Thursday, February 26, 2015

Audio Book Review: "Slaughterhouse-Five" by Kurt Vonnegut, Jr.

Where the hell do you start in trying to break this book down into a synopsis?  The plot barely exists.  There is no real timeline.  There really aren't many characters.  The one, main, character is a man called Billy Pilgrim.  Billy has had many different moments in his life, many of them monumental and not all of them were on this planet.  He did survive the firebombing of Dresden in World War II.  He survived a plane crash.  He survived being taken to the planet of Trafalmadore.  He eventually died as expected, in exactly the way he had seen in his future during one of his time travels.  So it goes.

It all sounds rather absurd, doesn't it.  The thing is that it is genius as well as absurd and that is why it is brilliant.  The story dissects Billy's life into these timelines which instead of running all together in one long life line, run parallel or even on top one another.  The things that happen in one part of his life flow into another part - and this is the time travel.  That instant connection.  Then the entire book is told in moments.  It is explained the the Trafalmadorians  believe that life is just moments, perfectly structured in the way they are supposed to be.  One can see all the moments together.... and when one dies, they live again in another moment.  So the entire book is told in these moments, where people die but come back in another moment, in another way.  So now put all of that in context of war - against a horrific bombing that killed more people in one blow than Hiroshima.  Its mind bending.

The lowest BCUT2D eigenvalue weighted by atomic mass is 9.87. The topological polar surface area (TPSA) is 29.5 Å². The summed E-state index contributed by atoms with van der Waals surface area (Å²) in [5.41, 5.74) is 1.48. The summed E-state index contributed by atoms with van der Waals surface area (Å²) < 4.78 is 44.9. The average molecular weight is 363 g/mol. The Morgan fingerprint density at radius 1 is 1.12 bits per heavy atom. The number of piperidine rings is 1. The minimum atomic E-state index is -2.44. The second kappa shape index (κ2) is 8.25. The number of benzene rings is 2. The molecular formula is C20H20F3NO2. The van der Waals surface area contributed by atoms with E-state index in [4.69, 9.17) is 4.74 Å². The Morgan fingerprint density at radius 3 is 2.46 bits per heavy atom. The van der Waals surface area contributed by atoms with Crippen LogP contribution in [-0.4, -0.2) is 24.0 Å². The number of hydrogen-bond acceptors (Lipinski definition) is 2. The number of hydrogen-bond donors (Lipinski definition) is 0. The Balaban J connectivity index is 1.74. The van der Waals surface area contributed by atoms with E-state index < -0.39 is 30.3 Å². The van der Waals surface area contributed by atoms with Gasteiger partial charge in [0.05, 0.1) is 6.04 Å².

This audio was narrated by Ethan Hawke, who I must say, has a very lovely voice.  I did not mind him telling me the story of Billy Pilgrim while I sat in Boston traffic.  The only thing that I would have preferred in this recording was if each disc was broken down into shorter tracks.  This is because I bought I super cheap car stereo, and if I am able to fast forward within a track - I haven't figured it out yet.  But I loved that there was beginning and ending music for each disc, so I knew when to change it out.  Such a small thing that makes such a difference.

by Kurt Vonnegut Jr.
Narrated by Ethan Hawke
Random House, 2012.  First published in 1969
Caedmon/HarperCollins (audio) 2003
275 pages
5 discs
Source:  Purchased New in print/Library audio


1 comment:

As the Crowe Flies and Reads said...

I love audio books and so I'm always on the lookout for a good review. Especially if it's from an author I feel I should know better, like Vonnegut. I didn't realize that this novel had any of his science fiction elements to it.

Thanks for pointing me in the right direction, as I'm on the last disc of my current audio book and will be in need of a new one pronto.

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